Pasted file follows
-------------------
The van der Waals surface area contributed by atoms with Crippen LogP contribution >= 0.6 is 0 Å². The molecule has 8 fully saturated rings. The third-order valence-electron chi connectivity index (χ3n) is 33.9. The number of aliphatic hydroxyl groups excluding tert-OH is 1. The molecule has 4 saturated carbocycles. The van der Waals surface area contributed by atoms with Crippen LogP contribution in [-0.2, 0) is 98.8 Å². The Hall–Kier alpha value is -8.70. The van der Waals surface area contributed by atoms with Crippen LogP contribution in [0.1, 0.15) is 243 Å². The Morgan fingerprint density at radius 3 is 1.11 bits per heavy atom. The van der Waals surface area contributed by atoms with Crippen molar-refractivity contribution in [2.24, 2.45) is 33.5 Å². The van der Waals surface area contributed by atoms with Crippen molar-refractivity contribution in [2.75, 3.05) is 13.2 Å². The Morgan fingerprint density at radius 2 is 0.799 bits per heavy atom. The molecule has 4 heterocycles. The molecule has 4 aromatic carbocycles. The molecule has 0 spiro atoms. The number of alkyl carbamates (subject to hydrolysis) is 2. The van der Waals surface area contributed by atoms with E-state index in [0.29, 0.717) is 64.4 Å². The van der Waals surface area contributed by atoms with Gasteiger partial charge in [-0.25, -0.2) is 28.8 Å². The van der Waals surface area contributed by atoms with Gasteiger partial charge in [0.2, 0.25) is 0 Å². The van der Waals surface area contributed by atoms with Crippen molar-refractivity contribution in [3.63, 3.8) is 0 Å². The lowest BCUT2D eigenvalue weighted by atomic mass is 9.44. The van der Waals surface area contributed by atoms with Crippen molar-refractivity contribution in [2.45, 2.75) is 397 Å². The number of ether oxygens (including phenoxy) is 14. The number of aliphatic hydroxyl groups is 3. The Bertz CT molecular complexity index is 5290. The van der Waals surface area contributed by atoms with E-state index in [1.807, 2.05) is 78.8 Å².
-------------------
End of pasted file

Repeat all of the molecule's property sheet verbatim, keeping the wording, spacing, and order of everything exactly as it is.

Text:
The van der Waals surface area contributed by atoms with Crippen LogP contribution >= 0.6 is 0 Å². The molecule has 8 fully saturated rings. The third-order valence-electron chi connectivity index (χ3n) is 33.9. The number of aliphatic hydroxyl groups excluding tert-OH is 1. The molecule has 4 saturated carbocycles. The van der Waals surface area contributed by atoms with Crippen LogP contribution in [-0.2, 0) is 98.8 Å². The Hall–Kier alpha value is -8.70. The van der Waals surface area contributed by atoms with Crippen LogP contribution in [0.1, 0.15) is 243 Å². The Morgan fingerprint density at radius 3 is 1.11 bits per heavy atom. The van der Waals surface area contributed by atoms with Crippen molar-refractivity contribution in [2.24, 2.45) is 33.5 Å². The van der Waals surface area contributed by atoms with Crippen molar-refractivity contribution in [2.75, 3.05) is 13.2 Å². The Morgan fingerprint density at radius 2 is 0.799 bits per heavy atom. The molecule has 4 heterocycles. The molecule has 4 aromatic carbocycles. The molecule has 0 spiro atoms. The number of alkyl carbamates (subject to hydrolysis) is 2. The van der Waals surface area contributed by atoms with E-state index in [0.29, 0.717) is 64.4 Å². The van der Waals surface area contributed by atoms with Gasteiger partial charge in [-0.25, -0.2) is 28.8 Å². The van der Waals surface area contributed by atoms with Gasteiger partial charge in [0.2, 0.25) is 0 Å². The van der Waals surface area contributed by atoms with Crippen molar-refractivity contribution in [3.63, 3.8) is 0 Å². The lowest BCUT2D eigenvalue weighted by atomic mass is 9.44. The van der Waals surface area contributed by atoms with Crippen molar-refractivity contribution in [2.45, 2.75) is 397 Å². The number of ether oxygens (including phenoxy) is 14. The number of aliphatic hydroxyl groups is 3. The Bertz CT molecular complexity index is 5290. The van der Waals surface area contributed by atoms with E-state index in [1.807, 2.05) is 78.8 Å².